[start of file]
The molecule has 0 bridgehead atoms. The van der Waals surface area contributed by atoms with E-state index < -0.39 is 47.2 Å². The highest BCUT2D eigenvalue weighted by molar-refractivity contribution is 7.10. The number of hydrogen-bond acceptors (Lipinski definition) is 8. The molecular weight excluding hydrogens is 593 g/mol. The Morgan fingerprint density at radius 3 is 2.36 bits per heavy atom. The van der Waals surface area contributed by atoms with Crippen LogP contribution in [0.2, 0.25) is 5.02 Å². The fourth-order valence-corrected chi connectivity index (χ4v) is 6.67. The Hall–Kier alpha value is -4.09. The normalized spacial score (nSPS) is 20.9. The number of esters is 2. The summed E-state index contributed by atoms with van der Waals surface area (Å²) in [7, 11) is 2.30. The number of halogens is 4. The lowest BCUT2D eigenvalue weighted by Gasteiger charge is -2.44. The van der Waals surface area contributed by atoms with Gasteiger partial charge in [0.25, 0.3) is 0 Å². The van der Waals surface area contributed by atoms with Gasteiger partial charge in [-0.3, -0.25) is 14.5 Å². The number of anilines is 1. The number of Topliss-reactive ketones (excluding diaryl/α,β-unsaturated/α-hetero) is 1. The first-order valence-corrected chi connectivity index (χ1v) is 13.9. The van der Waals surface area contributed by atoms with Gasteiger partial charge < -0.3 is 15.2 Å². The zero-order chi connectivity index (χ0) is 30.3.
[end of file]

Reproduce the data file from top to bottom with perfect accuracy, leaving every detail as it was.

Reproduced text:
The molecule has 0 bridgehead atoms. The van der Waals surface area contributed by atoms with E-state index < -0.39 is 47.2 Å². The highest BCUT2D eigenvalue weighted by molar-refractivity contribution is 7.10. The number of hydrogen-bond acceptors (Lipinski definition) is 8. The molecular weight excluding hydrogens is 593 g/mol. The Morgan fingerprint density at radius 3 is 2.36 bits per heavy atom. The van der Waals surface area contributed by atoms with Crippen LogP contribution in [0.2, 0.25) is 5.02 Å². The fourth-order valence-corrected chi connectivity index (χ4v) is 6.67. The Hall–Kier alpha value is -4.09. The normalized spacial score (nSPS) is 20.9. The number of esters is 2. The summed E-state index contributed by atoms with van der Waals surface area (Å²) in [7, 11) is 2.30. The number of halogens is 4. The lowest BCUT2D eigenvalue weighted by Gasteiger charge is -2.44. The van der Waals surface area contributed by atoms with Gasteiger partial charge in [0.25, 0.3) is 0 Å². The van der Waals surface area contributed by atoms with Gasteiger partial charge in [-0.3, -0.25) is 14.5 Å². The number of anilines is 1. The number of Topliss-reactive ketones (excluding diaryl/α,β-unsaturated/α-hetero) is 1. The first-order valence-corrected chi connectivity index (χ1v) is 13.9. The van der Waals surface area contributed by atoms with Gasteiger partial charge < -0.3 is 15.2 Å². The zero-order chi connectivity index (χ0) is 30.3.